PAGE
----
DeSantis wants to end FSA testing in favor of ‘progress monitoring,’ face mask policies and more

DeSantis wants to end FSA: Gov. Ron DeSantis is proposing to end the annual spring Florida Standards Assessments tests and replace them with a system to monitor students’ progress periodically throughout the school year. He said the new system would replace 75 percent of the tests students take now with individualized, check-in assessments three times a year, which he believes will provide teachers with quicker feedback so they can tailor their instruction to address specific performance issues. “We believe that having results monitored and measured is very, very important,” said DeSantis. “But we also think the FSA is outmoded at this point and we need to move forward with a more, I’d say, nimble and effective approach.” The announcement was welcomed by school officials and the Florida Education Association teachers union, which has long criticized the tests and the way the state has used them. “This is a great opportunity to address how we can use progress monitoring assessments to best serve students,” said FEA president Andrew Spar. If the Legislature approves a bill that complies with federal law, the spring of 2022 would be the last year for the kind of standardized testing introduced by former Gov. Jeb Bush as a way to monitor student achievement and hold schools accountable. News Service of FloridaAssociated Press. Politico Florida. Florida Phoenix. Tampa Bay Times. Miami Herald. Orlando Sentinel. Sun Sentinel. Palm Beach Post. Florida Today. Ocala Star-Banner. Tallahassee Democrat. Florida Politics. WPLG. WCTVFlorida Department of Education.

Around the state: Palm Beach school officials will start distributing $50 million from a 2018 property tax referendum to charter schools after losing a court fight, Lee and Volusia districts change their face mask policies to allow parents to opt-out, Indian River’s school board approves a mask policy that hinges on school coronavirus positivity rates, Pinellas and St. Lucie school boards decline to make their mask policies more restrictive, a Sarasota school board member who voted for a mandatory mask policy is being criticized after photos of her attending a high school football game without a mask are posted online, and a bill that would teach high school students how to take part in “society, government and the political system” is filed for the legislative session. Here are details about those stories and others from the state’s districts, private schools, and colleges and universities:

Miami-Dade: A school district police officer has been arrested and accused of domestic violence against her boyfriend, who is also a police officer. Officers said Yessenia Sanchez, 31, slapped the man in the face, scratched him, threw a ceramic object at him and damaged the tires of his department-issued police car in a dispute over child-care arrangements. She also was armed with a gun and knife and threatened to hurt herself, according to the police report. The district is investigating. WPLG.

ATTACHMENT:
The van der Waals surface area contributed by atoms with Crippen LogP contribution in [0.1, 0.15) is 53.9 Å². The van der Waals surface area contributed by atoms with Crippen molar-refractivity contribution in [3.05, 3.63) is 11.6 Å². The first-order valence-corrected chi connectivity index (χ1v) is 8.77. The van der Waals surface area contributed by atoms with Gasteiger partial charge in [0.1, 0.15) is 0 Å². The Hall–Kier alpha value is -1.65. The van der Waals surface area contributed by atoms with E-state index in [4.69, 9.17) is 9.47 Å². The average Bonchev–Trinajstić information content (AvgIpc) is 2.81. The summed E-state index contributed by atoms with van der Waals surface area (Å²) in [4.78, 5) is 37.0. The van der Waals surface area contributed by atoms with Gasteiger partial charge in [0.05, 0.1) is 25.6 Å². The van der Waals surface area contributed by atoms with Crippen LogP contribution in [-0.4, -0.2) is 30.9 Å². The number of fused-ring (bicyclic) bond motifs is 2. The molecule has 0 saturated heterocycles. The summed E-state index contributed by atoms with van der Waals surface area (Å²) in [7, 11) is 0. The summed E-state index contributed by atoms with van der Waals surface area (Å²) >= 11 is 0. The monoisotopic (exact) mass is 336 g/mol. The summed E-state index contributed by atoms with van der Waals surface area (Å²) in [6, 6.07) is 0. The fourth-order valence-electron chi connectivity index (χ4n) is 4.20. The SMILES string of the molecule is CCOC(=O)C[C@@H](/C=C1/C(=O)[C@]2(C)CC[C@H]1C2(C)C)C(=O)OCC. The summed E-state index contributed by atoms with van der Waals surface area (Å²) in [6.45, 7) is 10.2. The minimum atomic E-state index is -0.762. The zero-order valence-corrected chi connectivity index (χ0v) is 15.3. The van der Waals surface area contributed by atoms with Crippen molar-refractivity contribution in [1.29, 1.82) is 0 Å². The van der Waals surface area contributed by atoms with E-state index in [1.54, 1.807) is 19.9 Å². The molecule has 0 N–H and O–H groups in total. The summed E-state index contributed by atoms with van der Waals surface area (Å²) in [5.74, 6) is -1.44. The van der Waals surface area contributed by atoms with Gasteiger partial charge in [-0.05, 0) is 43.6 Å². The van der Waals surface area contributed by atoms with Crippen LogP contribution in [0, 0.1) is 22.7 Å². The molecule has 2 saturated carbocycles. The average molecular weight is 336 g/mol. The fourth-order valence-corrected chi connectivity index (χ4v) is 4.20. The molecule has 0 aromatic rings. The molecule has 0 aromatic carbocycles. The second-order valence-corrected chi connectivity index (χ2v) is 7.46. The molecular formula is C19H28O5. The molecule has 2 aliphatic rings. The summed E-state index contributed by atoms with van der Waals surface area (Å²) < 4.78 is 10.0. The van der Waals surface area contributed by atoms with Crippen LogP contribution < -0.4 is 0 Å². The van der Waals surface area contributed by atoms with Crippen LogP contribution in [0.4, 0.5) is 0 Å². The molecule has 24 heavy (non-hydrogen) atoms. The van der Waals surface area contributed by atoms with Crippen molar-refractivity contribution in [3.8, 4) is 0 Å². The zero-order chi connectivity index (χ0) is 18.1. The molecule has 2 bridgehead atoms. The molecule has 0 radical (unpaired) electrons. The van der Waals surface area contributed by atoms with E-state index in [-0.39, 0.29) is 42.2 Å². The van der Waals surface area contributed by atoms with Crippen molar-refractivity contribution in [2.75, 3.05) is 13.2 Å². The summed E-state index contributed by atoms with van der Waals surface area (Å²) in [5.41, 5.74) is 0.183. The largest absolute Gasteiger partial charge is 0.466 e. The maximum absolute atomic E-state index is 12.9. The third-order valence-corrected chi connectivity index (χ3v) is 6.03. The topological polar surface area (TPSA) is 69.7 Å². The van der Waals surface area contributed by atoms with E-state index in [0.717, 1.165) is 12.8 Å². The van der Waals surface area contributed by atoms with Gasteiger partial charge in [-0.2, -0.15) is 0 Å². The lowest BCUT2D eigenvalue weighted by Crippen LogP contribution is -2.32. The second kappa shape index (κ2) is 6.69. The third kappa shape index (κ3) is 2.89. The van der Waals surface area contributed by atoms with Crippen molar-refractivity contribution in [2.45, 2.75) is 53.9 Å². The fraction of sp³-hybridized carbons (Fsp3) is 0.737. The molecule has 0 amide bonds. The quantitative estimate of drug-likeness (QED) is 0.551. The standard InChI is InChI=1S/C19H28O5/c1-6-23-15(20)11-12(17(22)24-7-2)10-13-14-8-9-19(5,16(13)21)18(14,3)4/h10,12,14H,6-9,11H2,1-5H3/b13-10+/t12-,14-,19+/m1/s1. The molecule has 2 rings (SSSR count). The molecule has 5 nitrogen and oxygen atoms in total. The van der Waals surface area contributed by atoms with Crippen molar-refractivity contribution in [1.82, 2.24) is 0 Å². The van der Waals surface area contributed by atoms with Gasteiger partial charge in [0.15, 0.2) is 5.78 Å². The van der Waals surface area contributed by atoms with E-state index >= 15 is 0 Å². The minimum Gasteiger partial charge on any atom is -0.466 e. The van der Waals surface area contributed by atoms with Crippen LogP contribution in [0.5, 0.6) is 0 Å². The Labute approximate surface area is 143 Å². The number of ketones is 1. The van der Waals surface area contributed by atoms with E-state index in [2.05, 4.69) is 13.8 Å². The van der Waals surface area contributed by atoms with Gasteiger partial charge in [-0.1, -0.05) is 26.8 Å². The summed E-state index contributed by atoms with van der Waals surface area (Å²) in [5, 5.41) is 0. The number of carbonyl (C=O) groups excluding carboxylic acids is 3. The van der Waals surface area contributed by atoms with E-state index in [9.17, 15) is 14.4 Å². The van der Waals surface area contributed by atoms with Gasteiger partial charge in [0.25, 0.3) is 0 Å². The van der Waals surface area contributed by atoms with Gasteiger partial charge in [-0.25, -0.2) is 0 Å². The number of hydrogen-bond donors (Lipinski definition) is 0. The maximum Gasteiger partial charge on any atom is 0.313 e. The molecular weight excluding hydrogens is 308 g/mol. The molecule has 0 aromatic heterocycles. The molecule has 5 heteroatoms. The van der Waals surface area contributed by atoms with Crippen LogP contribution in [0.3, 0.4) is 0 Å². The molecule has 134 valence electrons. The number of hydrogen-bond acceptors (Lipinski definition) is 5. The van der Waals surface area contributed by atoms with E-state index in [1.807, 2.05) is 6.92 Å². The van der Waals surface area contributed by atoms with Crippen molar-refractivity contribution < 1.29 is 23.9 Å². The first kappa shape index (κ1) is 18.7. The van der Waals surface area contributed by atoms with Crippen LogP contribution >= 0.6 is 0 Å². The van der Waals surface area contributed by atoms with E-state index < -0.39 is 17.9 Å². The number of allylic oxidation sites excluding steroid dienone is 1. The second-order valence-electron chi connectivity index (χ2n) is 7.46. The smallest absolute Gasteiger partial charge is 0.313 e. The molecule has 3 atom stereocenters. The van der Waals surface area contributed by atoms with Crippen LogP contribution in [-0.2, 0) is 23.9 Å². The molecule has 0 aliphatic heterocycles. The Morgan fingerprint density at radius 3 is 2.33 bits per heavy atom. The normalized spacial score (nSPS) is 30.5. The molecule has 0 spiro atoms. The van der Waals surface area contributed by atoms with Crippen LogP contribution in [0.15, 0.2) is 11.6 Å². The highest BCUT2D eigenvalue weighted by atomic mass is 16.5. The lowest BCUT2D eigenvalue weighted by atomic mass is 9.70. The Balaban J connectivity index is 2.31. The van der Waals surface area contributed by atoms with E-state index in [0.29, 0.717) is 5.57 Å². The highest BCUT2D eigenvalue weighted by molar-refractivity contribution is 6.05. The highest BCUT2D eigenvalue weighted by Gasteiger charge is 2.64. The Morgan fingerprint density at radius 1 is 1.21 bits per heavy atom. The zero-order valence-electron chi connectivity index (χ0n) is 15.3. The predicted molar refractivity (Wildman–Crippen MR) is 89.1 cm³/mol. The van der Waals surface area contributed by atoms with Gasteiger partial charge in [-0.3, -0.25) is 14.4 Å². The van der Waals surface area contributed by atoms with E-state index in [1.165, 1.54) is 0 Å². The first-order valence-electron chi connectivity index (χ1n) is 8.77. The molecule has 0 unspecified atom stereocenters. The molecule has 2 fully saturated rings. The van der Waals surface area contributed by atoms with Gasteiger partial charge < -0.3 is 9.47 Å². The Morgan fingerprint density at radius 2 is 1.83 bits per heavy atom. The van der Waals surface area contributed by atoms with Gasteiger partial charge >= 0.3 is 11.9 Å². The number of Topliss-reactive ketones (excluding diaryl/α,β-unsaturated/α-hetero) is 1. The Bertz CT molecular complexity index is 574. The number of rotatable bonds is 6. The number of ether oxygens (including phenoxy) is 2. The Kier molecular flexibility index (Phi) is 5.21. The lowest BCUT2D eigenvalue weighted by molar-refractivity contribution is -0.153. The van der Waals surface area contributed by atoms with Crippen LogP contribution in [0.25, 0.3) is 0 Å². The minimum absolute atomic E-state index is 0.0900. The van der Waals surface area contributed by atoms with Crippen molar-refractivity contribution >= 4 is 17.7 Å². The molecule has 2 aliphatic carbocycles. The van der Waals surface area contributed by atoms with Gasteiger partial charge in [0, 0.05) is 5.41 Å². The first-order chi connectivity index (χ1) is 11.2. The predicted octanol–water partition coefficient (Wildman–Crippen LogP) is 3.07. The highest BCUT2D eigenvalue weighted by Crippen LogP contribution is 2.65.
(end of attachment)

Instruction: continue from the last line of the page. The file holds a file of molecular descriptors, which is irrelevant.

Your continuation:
Palm Beach: The school district will soon begin distributing about $50 million over the next two years to the 50 or so charter schools as their share of the approximately $250 million a year generated by a voter-approved property tax hike in 2018. Ballot language specifically excluded charters from sharing the money from the tax, but two charter schools sued, won at the appeals level and again when the state Supreme Court declined to hear the case and let the appeals court decision stand. Next month a judge will decide if the district owes charters money withheld during the first two years the tax was in place. Palm Beach Post. School board members gave their final approval Tuesday to a $4.1 billion budget, which is 8.1 percent higher than last year’s budget. It includes a slightly lower tax rate that will still yield more revenue because of rising property values, and the use of federal relief funds to cover a $12 million shortfall. “The big story with the budget this year is the federal dollars,” said interim superintendent Michael Burke. “If it was not for the federal funds, we’d be in a far different picture, a much bleaker picture.” Palm Beach Post.

Duval: The state has not yet followed through on its threat to withhold funding from the district equal to the monthly salaries of school board members, according to school officials. Education Commissioner Richard Corcoran said he would begin holding back $22,000 a month in funding to the district for its noncompliance with state face mask rules. WJCT. District officials are starting to work on updating their policy on how they deal with communicable diseases. The current policy focuses on HIV and AIDS, and much of the early discussion has been about how that approach can be broadened. WJXT.

Pinellas: School board members have once again rejected a proposal to tighten the district’s face mask policy. Caprice Edmond couldn’t muster support for her proposal to make face masks mandatory for students, with opt-outs only for medical reasons, for 90 days. She then asked the board to schedule a special meeting Sept. 21 before a scheduled workshop to discuss changes to coronavirus safety protocols. That also was rejected, and face masks remain optional. Tampa Bay Times.

Lee: Tuesday, the district officially restored the ability of parents to opt their children out of wearing face masks. Last month, interim superintendent Ken Savage enacted a 30-day face mask mandate for students with opt-outs only for medical excuses. But an appeals court ruling Friday gave the state the right to ban such mandates, and the Lee district became the first of the 13 districts that had defied the state to change its policy to comply. Fort Myers News-Press. A potential school threat last week at Harns Marsh Middle School was averted when a testing coordinator filling in as an 8th-grade teacher quickly notified school officials when she heard students talking about a school shooting. Two boys, 13 and 14, were taken into custody. Fort Myers News-Press. A former assistant principal has alleged that her elementary school routinely did not submit reported violent or disruptive incidents to the state as required by law, and the website that collects that data for the state said about half of the district’s elementary schools reported no incidents during the 2019-2020 school year. School officials said they are investigating the allegations. WINK. WFTX.

Pasco: Parents of middle and high school students will no longer be notified on a case-by-case basis when their children have been exposed to someone with COVID-19, district officials said. “This year, we are hearing from parents they’re getting too many calls,” said school spokesman Stephen Hegarty. “That results in message fatigue, which means the parents aren’t listening to the calls.” WTSP.